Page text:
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Sales Under 11352 and 11379 and 11375 H.S.

Many laws in California prohibit the illegal sale of controlled substances. Under 11352, it is a crime to sell controlled substances classified as narcotics, while 11379 makes it a crime to sell controlled substances classified as restricted dangerous drugs, and 11375 makes it illegal to sell synthetic stimulants or cannabis, or prescription narcotics.

Sales Under 11352 AND 11379 and 11375 H.S.

A prosecutor for the state must prove many elements of a case involving the selling of drugs in order to secure a conviction. Simply having drugs on you is not enough to prove you had the intent to sell them. A criminal defense lawyer will know these elements and will refute the arguments of both the prosecution and law enforcement to give you the best chance of success.

The prosecution must prove five elements of the case when trying to secure a conviction. If they cannot prove these elements beyond a reasonable doubt, that can serve as a valid defense. The elements are as follows:

  • The defendant had actual possession of the controlled substance
  • The defendant was fully aware that they were in possession of a controlled substance
  • The defendant possessed enough of the controlled substance that they could sell it for profit
  • The individual that was in possession of the controlled substance had full intention to sell it
  • The individual knew the drugs are considered a controlled substance and therefore, illegal to possess or sell

When someone is in possession of a small amount of drugs, it is unlikely that they can be charged with possession with the intent to sell. This is because when the amount of drugs is small, a person was likely using it for personal use. When someone was under the influence of the drug in question at the time of the arrest, it can also indicate possession for personal use. In both of these situations, a person may face other charges.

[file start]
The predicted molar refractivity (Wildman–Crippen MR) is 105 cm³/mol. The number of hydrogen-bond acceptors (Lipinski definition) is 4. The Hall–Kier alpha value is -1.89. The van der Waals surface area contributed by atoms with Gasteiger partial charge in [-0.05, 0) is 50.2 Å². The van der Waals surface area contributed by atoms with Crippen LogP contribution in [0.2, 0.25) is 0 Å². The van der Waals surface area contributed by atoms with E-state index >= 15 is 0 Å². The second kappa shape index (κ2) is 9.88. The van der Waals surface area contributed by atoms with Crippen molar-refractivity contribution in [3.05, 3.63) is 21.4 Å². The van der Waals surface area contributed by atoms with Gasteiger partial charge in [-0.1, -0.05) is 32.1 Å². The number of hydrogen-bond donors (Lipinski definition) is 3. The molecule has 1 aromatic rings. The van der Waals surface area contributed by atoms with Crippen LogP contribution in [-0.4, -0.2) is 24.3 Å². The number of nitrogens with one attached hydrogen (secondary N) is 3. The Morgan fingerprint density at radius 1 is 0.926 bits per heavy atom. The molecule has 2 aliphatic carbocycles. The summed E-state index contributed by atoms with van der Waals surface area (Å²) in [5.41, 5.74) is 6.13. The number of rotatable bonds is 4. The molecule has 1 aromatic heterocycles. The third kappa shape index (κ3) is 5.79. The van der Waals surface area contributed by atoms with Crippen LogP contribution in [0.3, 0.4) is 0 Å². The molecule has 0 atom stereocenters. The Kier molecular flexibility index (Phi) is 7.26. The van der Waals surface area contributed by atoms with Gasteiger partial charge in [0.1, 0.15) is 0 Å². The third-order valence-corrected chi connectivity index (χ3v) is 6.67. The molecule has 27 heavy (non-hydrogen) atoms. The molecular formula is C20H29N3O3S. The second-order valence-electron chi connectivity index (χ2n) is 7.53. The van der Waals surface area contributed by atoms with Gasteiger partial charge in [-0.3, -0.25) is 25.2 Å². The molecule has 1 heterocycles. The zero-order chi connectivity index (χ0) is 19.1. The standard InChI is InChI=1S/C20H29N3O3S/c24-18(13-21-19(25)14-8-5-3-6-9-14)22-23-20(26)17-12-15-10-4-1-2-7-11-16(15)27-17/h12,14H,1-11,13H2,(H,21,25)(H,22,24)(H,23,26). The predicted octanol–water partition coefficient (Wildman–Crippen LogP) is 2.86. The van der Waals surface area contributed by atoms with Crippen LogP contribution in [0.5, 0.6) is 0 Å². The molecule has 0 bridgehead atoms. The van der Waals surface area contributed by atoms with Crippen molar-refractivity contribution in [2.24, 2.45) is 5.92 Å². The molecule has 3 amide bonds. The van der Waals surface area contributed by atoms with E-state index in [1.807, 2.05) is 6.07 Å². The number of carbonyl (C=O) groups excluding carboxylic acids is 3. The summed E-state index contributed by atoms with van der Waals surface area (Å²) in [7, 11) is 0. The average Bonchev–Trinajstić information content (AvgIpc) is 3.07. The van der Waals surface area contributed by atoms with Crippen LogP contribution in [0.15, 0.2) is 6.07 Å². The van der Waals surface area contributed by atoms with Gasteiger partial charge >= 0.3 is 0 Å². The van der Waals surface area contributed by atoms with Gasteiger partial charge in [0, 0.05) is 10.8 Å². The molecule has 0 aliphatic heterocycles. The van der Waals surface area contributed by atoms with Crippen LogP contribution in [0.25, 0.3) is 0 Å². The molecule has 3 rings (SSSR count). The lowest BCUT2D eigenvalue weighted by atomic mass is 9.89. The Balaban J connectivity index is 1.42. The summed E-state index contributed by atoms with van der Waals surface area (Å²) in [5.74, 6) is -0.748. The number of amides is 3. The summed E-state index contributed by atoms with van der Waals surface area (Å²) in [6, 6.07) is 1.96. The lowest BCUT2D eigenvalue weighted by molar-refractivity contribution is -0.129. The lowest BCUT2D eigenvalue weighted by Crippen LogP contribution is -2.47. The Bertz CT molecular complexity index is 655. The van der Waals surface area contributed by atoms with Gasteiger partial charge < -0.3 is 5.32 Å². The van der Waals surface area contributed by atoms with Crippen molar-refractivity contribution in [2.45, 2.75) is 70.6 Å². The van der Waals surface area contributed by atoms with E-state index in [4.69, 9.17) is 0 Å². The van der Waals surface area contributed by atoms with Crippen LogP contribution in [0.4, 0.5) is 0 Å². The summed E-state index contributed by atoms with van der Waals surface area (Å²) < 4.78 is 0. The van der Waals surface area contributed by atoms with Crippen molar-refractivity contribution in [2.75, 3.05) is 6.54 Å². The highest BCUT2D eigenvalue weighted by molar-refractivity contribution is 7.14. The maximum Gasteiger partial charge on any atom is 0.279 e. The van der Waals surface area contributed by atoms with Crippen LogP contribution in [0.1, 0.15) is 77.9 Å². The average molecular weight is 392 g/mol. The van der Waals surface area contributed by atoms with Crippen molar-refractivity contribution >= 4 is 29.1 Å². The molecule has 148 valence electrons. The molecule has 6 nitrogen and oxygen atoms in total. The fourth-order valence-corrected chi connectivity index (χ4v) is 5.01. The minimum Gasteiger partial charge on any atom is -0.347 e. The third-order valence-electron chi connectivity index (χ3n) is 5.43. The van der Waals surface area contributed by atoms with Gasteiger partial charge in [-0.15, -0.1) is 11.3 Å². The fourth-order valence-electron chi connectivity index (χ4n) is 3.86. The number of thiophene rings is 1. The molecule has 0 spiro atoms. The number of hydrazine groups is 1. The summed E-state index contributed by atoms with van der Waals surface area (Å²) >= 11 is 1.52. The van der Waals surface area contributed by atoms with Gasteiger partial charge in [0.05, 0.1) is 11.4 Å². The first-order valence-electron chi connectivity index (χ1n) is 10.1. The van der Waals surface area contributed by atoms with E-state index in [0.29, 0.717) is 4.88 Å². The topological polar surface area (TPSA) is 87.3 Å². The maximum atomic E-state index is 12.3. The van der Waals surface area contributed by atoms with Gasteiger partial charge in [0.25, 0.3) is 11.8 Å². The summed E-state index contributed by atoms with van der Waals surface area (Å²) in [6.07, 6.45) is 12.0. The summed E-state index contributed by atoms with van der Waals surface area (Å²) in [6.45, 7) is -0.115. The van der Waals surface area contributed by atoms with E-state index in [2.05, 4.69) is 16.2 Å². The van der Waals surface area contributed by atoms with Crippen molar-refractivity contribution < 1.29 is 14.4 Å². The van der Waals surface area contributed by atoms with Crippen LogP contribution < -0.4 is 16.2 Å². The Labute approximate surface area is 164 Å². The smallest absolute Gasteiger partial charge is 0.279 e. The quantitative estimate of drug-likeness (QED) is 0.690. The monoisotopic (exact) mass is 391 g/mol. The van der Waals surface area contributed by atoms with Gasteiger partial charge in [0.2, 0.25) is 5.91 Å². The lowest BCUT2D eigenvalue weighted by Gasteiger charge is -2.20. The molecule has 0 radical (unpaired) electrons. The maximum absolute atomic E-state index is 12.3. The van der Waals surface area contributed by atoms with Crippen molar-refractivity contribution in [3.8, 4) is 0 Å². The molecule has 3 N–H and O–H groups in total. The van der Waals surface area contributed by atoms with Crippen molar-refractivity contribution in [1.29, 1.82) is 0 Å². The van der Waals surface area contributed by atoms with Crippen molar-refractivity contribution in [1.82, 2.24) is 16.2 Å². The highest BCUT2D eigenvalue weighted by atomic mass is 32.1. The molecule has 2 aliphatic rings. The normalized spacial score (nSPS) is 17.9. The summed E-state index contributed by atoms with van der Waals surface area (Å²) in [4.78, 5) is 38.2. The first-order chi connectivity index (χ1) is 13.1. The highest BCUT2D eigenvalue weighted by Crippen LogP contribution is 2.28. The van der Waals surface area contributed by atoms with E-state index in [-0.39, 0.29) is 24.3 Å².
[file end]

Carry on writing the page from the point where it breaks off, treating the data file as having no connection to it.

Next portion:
The term ‘possession’ seems to indicate a person actually had physical control of drugs that were on their person at the time of the arrest. However, this is not always the case. Possession with intent to sell can take many forms. The three most common types of possession include:

  • Actual possession, which is the most common type and involves a person that has actual physical control of the drug, such as carrying it in a backpack
  • Constructive possession, which occurs when a person is not in physical control of the substance but does have access to it, such as when a drug is in a home
  • Joint possession, which occurs when more than one person is charged with possession. Joint possession combines actual and constructive possession.

Any time you are facing any type of possession with the intent to sell charge, it is critical that you speak to a criminal defense lawyer that can help protect your future.

If you have been charged with

possession with intent to sell, call 805-477-0070 now.

We can provide you with a free case review.

At Strongest Defense, our California criminal defense lawyer is passionate about helping people beat their criminal charges and retain their freedom. If you have been charged with possessing a controlled substance with the intent to sell, or any other drug crime, let us handle your case. We know the defenses that will give you the best chance of beating your charges. Call us today or contact us online to schedule a free case review with our seasoned attorney.

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